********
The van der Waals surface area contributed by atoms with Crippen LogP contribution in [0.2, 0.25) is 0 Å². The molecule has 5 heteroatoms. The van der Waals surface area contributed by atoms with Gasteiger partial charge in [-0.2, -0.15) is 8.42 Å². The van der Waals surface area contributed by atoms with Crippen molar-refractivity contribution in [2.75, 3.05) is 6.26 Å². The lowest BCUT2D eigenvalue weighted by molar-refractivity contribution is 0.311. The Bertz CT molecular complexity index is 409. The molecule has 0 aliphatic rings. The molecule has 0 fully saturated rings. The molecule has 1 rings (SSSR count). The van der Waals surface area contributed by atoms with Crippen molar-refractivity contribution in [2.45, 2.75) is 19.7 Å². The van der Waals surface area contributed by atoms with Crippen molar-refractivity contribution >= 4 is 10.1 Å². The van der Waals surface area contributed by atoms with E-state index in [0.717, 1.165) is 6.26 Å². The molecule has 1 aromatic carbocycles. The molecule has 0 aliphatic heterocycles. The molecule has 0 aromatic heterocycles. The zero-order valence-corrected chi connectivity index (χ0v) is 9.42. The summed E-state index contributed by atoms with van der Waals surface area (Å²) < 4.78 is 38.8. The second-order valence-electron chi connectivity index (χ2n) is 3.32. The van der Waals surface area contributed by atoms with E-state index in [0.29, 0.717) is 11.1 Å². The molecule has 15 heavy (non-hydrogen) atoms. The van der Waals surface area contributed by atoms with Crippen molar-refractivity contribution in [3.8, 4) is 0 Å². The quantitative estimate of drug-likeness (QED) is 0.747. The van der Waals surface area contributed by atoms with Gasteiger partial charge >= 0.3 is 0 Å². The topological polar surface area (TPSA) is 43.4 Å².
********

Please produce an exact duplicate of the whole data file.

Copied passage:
The van der Waals surface area contributed by atoms with Crippen LogP contribution in [0.2, 0.25) is 0 Å². The molecule has 5 heteroatoms. The van der Waals surface area contributed by atoms with Gasteiger partial charge in [-0.2, -0.15) is 8.42 Å². The van der Waals surface area contributed by atoms with Crippen molar-refractivity contribution in [2.75, 3.05) is 6.26 Å². The lowest BCUT2D eigenvalue weighted by molar-refractivity contribution is 0.311. The Bertz CT molecular complexity index is 409. The molecule has 0 aliphatic rings. The molecule has 0 fully saturated rings. The molecule has 1 rings (SSSR count). The van der Waals surface area contributed by atoms with Crippen molar-refractivity contribution in [2.45, 2.75) is 19.7 Å². The van der Waals surface area contributed by atoms with Crippen molar-refractivity contribution >= 4 is 10.1 Å². The van der Waals surface area contributed by atoms with E-state index in [0.717, 1.165) is 6.26 Å². The molecule has 1 aromatic carbocycles. The molecule has 0 aliphatic heterocycles. The molecule has 0 aromatic heterocycles. The zero-order valence-corrected chi connectivity index (χ0v) is 9.42. The summed E-state index contributed by atoms with van der Waals surface area (Å²) < 4.78 is 38.8. The second-order valence-electron chi connectivity index (χ2n) is 3.32. The van der Waals surface area contributed by atoms with E-state index in [0.29, 0.717) is 11.1 Å². The molecule has 15 heavy (non-hydrogen) atoms. The van der Waals surface area contributed by atoms with Crippen molar-refractivity contribution in [3.8, 4) is 0 Å². The quantitative estimate of drug-likeness (QED) is 0.747. The van der Waals surface area contributed by atoms with Gasteiger partial charge >= 0.3 is 0 Å². The topological polar surface area (TPSA) is 43.4 Å².